The band was traveling west across the strip where most Canadians live, just north of the U.S. border. I accepted their offer, packed up and hit the road. As they traveled west, I went north, and we converged in Thunder Bay, Ontario. Just the name of that place, which I had never heard of before, set off explosions of romance and adventure in my mind. A whole new world opened to me.
The band picked me up at the bus station, took me to the hotel and we jumped into the work of integrating me into their band. I never looked back. My life would never return to what it had been. Thunder Bay was my jump-off perch to a new life, and for that it will always hold a special place in my heart.
There wasn’t much time for sightseeing. Most of my memories are of being in a hotel, practicing. But I did get out a bit to look around. It was exciting to me, the thrill of the new everywhere around me.
Thunder Bay is on the shore of Lake Superior, the largest body of freshwater in the world. It feels like a coastal city, though it’s hundreds of miles from any ocean.
In between rehearsals I got to explore the downtown area and the waterfront. I was ecstatic just to be in a foreign country. I felt liberated from my dead-end hometown. It ignited a joy of travel that has never waned.
Our tour continued across Ontario and Saskatchewan, culminating in the city of Winnipeg, which I developed a deep fondness for, before returning to the States.
A couple of years later when I was based in New York City still playing in bands I got my second chance to experience Canada. It was a two-week stint in Montreal. Again, I experienced the ecstasy of international travel, but it was very different from the middle provinces.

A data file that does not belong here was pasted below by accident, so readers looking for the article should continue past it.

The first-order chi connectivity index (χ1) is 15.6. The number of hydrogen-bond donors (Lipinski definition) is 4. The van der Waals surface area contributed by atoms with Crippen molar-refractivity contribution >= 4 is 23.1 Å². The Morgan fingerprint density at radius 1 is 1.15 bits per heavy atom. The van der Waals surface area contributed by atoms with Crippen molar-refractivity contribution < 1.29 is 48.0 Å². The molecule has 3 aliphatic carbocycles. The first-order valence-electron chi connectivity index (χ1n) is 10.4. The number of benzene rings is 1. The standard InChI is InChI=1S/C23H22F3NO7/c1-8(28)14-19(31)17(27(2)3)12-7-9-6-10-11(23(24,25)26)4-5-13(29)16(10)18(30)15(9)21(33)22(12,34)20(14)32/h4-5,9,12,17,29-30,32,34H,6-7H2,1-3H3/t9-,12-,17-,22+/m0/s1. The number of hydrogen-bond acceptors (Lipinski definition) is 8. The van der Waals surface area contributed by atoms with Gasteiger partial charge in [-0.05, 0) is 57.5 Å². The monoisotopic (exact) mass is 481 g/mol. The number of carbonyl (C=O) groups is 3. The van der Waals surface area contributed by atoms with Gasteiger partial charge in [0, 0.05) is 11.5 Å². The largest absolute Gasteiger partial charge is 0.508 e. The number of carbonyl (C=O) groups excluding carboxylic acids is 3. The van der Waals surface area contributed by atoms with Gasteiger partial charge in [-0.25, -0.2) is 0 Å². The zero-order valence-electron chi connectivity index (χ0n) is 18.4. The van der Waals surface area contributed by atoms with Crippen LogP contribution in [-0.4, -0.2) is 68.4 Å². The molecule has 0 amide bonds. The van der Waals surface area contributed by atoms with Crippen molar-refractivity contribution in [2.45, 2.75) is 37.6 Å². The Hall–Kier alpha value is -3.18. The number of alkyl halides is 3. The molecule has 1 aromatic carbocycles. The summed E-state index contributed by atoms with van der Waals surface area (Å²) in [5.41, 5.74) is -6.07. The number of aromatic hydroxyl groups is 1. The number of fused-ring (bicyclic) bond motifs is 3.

I had never been out of North America, but Montreal felt like a European city. It was founded in 1642, and the tiny cobblestone streets felt more like Europe than any city I had known.
It had the strong French cultural element alongside the British culture. The American influence was conspicuously low key. Everything was new and fresh. It was two weeks of fascination and euphoria.
I returned to Canada years later to attend a conference at the Banff Springs Hotel in Banff, Alberta, in the glorious Canadian Rockies. It was like some kind of fairytale magical realm, or perhaps a province of heaven. The beauty of the snow-covered peaks was breathtaking. And it had little in common with my previous experiences in Canada.
I’ve visited other areas, including Calgary, Vancouver and Toronto. There are other places I particularly long to see, such as the Maritime provinces on the North Atlantic coast, and Quebec City. And I wish to explore further some places I have seen, such as the national parks of Alberta and British Columbia; and Toronto, which is one of the most international cities in North America; and Vancouver, which is one of the world’s most beautiful cities. I still can’t define what makes Canada Canada, but that’s okay. I’ll keep working on that.
As diverse as Canada is, one thing that is consistent throughout my Canadian travels is beauty, from the cities to the Rockies to the wilderness.
And it’s right there, so close, so accessible, yet still so exotic. I need to go back, to explore further. This is a good time for it.